2/3/2013 5:43 PM
by Karen Franklin
MT. HOPE - A historic high school plaque became the newest piece of a museum after it was unveiled during a ceremony Saturday.
The plaque was once a part of DuBois High School, an all-black high school which was open from 1919 to 1956. Museum officials said that after the school was integrated in 1956 and became Mt. Hope High, the plaque was blocked by a trophy case for no one to see.
Years later, the plaque was found and relocated to its new home in the DuBois on Main museum.
“This is a real piece of evidence that DuBois High School existed,” said Jean Evansmore, the museum's director.
Evansmore began the museum after speaking with several of the school’s graduates. Little by little, she said, people contributed memorabilia from the school.
“Everything was part of God’s plan because it surely wasn’t part of mine,” Evansmore told WOAY. “I never thought I would really do this.”
Community members and school alumni gathered at the museum Saturday. Many also see each other every two years for a DuBois High School Reunion.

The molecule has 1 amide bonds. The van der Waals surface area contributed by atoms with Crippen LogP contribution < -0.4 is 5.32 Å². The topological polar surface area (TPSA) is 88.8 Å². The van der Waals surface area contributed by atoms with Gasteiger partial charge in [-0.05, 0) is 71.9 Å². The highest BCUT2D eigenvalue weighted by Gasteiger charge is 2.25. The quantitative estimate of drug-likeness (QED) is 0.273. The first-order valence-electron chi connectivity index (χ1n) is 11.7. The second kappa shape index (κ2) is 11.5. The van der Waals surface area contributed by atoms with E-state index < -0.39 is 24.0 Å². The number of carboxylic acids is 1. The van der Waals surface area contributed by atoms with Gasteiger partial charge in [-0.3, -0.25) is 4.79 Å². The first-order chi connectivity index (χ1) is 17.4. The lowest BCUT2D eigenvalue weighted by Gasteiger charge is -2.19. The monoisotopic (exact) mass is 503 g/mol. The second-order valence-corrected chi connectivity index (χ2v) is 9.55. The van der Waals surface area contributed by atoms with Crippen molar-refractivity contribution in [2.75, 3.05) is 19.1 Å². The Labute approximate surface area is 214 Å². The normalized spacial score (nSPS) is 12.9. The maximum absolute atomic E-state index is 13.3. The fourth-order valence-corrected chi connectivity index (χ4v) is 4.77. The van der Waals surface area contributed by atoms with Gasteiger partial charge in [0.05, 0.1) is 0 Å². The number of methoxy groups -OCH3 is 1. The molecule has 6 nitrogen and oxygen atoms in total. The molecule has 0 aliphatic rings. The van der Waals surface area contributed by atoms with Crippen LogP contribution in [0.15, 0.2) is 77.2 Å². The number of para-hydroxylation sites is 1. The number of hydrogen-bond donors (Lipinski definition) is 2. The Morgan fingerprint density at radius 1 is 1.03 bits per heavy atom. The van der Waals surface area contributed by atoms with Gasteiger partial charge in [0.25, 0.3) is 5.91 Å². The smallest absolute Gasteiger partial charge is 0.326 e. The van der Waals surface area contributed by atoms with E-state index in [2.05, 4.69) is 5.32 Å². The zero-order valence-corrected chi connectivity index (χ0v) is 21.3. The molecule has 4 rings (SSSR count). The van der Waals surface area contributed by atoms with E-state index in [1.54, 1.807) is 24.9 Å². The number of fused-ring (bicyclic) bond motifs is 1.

"It is a community reunion,” Evansmore said. “It is a reunion of black people that live in this area because everybody will find out they're related to somebody, or they know somebody or whatever.”
Howard Scott graduated in 1956 and is also the chairman of the reunion committee.
"I'm pretty proud of the fact that I graduated from DuBois,” he told WOAY. “We thought it was probably the best thing to ever happen to us. We have a lot of doctors and generals and lawyers. We thought we had the best education in the world."
In addition to the plaque, Evansmore received a diploma from the 1930s to add to the collection. She plans to record and digitize what she can in the near future.